Don't know if I've discussed this before, but I'm working on a series of paintings about survivors. This is an outgrowth of my earlier series, "Meditation on War", which explored the results of combat. I found that series to be worthwhile, but a bit of a downer. The general theme of the paintings was "bad shit happened here". After a while, focusing only on the bad shit got to be a drag. I wanted to work on a theme that was more optimistic, but still dealt with some heavy and important stuff. The answer came during a life drawing session in which our model was a woman who had survived cancer. Her body was ravaged with the removal of her breasts, surgical cuts everywhere, and no hair, but her spirit was strong and cheerful. I've seen the same sort of strength from wounded soldiers and others who've survived serious incidents. This looked like a theme that I could work with. And I thought these stories needed to be told. Right now, I'm working on three stories.
One is of a woman who was brutally raped. She has gone on to rebuild her life, serve in a rape crisis center, and focus on making the world a better place. She's given TED talks, written prose and poetry, gotten married, and raised some wonderful kids. Her attacker was eventually caught. He had viciously attacked another woman and is now serving a life sentence.
The second is of a man who was a Marine in Viet Nam. He was in some vicious battles - the kind where two squads start up a hill and only six guys make it to the top. The kind of campaigns where you spend over two months fighting in the jungle and never even change your skivvies. He went on to a successful civilian career and raised four smart daughters, two of whom are now in the military. But he's still going up that hill many nights.
The third is a man who was on the Bataan Death March. He's 93 now and as sharp as they come. Not just sharp for his age, I mean sharp, period. He refuses to be called a "hero". He came out of the Japanese prison camps, returned home, got married, built a small business, and raised three kids. Now he's in a VA assisted-living facility, speaking at schools and churches, active in many social events, and probably has a busier calendar than I do.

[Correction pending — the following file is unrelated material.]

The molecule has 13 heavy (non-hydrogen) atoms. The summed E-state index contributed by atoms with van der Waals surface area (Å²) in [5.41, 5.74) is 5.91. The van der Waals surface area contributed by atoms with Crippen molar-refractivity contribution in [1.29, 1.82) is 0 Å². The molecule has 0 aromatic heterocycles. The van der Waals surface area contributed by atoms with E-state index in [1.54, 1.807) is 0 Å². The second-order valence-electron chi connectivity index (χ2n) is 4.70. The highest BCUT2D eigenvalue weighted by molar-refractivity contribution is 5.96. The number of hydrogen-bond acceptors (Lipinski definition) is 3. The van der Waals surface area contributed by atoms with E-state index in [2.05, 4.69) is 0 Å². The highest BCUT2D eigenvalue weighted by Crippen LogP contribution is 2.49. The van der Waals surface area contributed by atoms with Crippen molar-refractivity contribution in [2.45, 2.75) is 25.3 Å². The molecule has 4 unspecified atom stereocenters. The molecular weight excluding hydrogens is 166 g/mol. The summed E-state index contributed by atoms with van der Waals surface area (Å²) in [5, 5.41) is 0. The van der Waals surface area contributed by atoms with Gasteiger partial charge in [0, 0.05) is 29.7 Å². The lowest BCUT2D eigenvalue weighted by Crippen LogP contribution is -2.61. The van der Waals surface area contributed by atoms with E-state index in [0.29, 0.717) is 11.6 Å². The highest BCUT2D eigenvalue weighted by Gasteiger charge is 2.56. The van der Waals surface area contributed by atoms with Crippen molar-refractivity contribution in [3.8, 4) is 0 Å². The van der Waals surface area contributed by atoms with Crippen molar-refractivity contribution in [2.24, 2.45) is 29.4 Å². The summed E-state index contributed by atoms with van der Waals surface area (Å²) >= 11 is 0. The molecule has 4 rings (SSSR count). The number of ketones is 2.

So now I have three strong stories to tell. I'm trying to figure out how to tell them. I don't want to just paint portraits of these people. Portraits are fine, but they don't tell the "survivor" story. Other things need to be included in the picture that speak to what they've gone through. This calls for some creative compositions, of adding, subtracting, and rearranging things until they come together. Even the way the paint is applied is important. And that's what I'm struggling with right now.
I've got basic compositions worked out for the first two paintings, know what will be in them and how the'll be arranged. My normal style of painting, though, is going to be lacking, I think. My style is pretty quiet and descriptive and doesn't, in itself, convey much emotional turmoil. This is fine in paintings such as "Warrior", in which a quiet and understated approach makes the impact of the loss of the soldier's legs more powerful.
But these three survivors have stories that are not visible. To see them on the street, you'd have no idea that they'd been through such experiences. I need a way of painting that is energetic and turbulent in its own right. I think I've found an example of an artist whose style provides that energy. So I'm going to do a number of small, experimental paintings, where I'm taking the basics of his approach and trying it for myself. It's kinda like trying on a new suit to see if it fits. And it's got to be the right suit: just as you wouldn't wear a Brooks Brothers outfit to a track meet, the painting "suit" has to both fit me and be appropriate to the task. I don't know yet whether it will do either.
So there's only one thing to do. I'm off to the studio to sling some paint.